Bond guru Jeffrey Gundlach said Monday he expects the Federal Reserve to raise rates in 2015, but not on the strength of economic fundamentals.
Speaking with CNBC's "Squawk Alley," the CEO and CIO of DoubleLine Capital said Fed policymakers may seek to raise rates because that is what is expected of them.
"The Fed should not be raising interest rates, and yet they don't want to be at zero. They're in a conundrum," he said. "They might raise rates just to see what happens."
Gundlach also predicted that oil prices will go even lower than they already have this year. Oil markets are in their "second part of the cycle" wherein prices will drop because producers are getting squeezed after oil settled below $80.
Production will see an increase "maybe on the sly" by countries that depend on oil revenue, he said, creating a "vicious cycle" for the commodity's price. He predicted that $70 is the "line in the sand" for West Texas Intermediate: Any drop below that level will lead to a significant fall in price, he said.
He also said an oil price around $75 would suggest that the consumer price index should probably be near zero—meaning that there is no inflation in the economy. At the time of the interview, WTI traded around $76.70.
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As for bond predictions, Gundlach said his big bet on the future is that U.S. Treasurys' yield curve will flatten "at a level previously thought unthinkable" sometime in 2015 or 2016.
Gundlach has seen into his firm, including more than $2 billion in October. DoubleLine's Total Return Bond Fund boasted $1.82 billion in inflows that month, and $5.6 billion so far this year.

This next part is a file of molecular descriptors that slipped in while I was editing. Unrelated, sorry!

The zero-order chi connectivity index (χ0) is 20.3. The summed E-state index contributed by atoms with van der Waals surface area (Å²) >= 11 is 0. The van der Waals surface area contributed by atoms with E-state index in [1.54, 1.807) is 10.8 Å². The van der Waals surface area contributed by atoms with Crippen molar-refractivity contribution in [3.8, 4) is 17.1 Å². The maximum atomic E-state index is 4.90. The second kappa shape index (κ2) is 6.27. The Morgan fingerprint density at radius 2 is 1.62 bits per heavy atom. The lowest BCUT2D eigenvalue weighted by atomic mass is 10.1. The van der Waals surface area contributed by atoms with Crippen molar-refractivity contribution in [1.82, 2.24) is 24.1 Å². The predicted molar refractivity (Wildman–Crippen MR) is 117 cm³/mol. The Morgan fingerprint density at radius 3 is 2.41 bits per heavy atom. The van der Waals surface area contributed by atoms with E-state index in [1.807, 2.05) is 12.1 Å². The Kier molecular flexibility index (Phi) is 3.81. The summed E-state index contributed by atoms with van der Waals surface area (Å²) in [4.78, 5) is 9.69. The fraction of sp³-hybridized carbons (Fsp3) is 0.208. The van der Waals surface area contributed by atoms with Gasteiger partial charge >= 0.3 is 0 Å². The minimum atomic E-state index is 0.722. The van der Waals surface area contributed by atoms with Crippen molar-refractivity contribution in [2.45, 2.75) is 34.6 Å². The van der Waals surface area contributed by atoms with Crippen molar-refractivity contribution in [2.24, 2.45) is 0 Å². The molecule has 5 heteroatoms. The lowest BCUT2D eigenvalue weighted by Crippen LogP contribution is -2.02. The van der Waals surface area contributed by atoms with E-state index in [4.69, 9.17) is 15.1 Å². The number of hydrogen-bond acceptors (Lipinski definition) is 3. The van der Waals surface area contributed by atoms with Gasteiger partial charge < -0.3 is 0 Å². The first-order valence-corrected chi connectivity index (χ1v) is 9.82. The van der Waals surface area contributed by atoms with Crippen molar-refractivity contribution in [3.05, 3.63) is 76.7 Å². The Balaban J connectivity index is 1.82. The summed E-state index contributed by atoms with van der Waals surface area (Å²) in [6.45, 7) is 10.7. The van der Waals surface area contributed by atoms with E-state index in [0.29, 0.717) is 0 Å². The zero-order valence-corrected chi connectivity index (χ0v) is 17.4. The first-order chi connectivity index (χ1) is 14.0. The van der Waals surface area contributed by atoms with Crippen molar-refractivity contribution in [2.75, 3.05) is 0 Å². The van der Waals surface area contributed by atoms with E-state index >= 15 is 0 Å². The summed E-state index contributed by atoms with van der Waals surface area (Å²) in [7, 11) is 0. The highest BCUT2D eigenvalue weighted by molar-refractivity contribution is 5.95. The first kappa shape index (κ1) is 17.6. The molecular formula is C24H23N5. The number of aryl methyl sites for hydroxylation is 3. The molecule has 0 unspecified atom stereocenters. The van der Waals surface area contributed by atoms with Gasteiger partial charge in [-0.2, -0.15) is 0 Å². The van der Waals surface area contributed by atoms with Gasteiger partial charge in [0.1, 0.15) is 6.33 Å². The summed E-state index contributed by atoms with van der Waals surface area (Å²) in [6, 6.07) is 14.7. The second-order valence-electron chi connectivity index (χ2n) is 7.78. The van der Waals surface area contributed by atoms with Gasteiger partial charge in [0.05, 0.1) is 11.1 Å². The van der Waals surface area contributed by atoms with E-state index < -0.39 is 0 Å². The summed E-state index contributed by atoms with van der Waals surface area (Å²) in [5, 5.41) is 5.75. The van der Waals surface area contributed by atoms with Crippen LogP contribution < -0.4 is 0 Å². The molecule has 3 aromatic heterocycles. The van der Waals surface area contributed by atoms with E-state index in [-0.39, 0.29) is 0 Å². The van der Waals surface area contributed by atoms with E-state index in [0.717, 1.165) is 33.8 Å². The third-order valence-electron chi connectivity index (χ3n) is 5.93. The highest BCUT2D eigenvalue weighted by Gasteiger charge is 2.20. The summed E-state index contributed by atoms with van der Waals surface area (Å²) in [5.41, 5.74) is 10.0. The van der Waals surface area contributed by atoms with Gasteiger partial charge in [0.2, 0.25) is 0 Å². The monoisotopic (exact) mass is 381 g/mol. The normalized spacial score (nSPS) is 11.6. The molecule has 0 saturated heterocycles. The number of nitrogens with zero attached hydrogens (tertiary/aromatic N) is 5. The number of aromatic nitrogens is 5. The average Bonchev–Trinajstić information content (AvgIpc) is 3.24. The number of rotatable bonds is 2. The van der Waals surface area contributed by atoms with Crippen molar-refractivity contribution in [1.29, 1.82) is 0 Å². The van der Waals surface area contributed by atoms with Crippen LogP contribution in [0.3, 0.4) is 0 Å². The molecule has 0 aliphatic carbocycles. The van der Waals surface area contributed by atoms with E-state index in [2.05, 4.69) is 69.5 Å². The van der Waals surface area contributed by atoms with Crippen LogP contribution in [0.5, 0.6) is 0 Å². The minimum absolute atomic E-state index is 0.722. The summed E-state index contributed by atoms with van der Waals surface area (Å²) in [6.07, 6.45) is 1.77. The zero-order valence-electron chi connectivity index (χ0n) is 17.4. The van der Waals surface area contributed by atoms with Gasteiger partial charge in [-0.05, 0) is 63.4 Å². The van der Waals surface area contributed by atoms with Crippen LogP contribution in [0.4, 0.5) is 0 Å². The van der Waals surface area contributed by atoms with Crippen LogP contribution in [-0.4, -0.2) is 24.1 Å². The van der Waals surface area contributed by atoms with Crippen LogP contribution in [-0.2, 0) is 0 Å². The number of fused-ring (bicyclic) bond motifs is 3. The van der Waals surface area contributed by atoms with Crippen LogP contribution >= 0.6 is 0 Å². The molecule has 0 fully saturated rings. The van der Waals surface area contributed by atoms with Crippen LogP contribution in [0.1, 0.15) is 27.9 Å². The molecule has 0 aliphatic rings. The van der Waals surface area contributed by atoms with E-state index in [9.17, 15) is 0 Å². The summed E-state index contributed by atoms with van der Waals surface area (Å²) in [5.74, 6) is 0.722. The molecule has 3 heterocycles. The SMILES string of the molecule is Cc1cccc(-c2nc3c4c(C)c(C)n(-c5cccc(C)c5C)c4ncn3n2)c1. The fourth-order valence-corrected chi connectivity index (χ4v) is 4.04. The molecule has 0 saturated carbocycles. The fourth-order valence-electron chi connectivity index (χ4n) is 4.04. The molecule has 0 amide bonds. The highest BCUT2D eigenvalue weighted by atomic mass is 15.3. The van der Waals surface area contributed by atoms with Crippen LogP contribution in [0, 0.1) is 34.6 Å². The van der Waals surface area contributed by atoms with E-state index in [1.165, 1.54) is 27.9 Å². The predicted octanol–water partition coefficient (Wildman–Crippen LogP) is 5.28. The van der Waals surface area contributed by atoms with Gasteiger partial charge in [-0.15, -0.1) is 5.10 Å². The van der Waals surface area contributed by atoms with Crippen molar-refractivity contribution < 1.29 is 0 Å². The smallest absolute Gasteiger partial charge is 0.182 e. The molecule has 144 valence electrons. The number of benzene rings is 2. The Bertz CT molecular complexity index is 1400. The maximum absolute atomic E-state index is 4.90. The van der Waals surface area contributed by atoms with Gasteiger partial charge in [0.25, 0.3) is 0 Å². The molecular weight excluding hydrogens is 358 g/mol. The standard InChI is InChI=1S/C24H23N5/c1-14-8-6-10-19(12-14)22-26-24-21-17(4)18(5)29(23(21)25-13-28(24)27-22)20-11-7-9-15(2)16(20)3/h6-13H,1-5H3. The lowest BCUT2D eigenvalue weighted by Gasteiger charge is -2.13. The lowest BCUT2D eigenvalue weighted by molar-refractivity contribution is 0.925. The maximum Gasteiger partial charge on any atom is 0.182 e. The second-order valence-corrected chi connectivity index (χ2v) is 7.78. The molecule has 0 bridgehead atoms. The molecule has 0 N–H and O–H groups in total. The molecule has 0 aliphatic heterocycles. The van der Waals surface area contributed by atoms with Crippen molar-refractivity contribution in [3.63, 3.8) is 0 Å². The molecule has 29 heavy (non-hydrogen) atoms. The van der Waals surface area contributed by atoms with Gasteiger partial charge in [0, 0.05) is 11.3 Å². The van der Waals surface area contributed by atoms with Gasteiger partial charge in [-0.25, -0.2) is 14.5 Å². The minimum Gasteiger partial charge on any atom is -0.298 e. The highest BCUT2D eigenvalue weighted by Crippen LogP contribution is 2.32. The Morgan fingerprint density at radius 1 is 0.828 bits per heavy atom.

Bond fund investments have been in flux since Bill Gross, co-founder of DoubleLine rival Pimco, left his post in September to join the smaller Janus Capital Group. According to data from Morningstar, Pimco saw investors withdraw $48.3 billion in October.
A recent magazine article suggested that Gundlach may be ready to inherit the title of "Bond King" from Gross. "I never really try to court that kind of a thing," he said of that praise. "I was surprised by that headline, frankly."
Despite the recent string of victories, Gundlach's predictions have not been perfect: In October he told CNBC that 2.20 percent would be the floor for 10-year U.S. Treasury yields—they fell to about 2.15 the next day.
Gundlach has also been consistently negative on Apple, telling CNBC on Sept. 9 that he would sell the stock. The company's share price has risen about 20 percent since then. On Monday, he admitted that his call may not have accounted for new innovation by the company, but said he still is not interested in buying the stock.
"I think that what's happened to Apple is this Apple Pay thing seems to be potentially a big deal," he said. "I don't like buying things when they're at an all-time-high—I'm a buy-low kind of person."
Gundlach did, however, say that he liked Tesla, despite the fact the company's stock is near its highs. He said believes it "has the ability to be the major, major deal" on the strength of its battery technology.
—Reuters contributed to this report.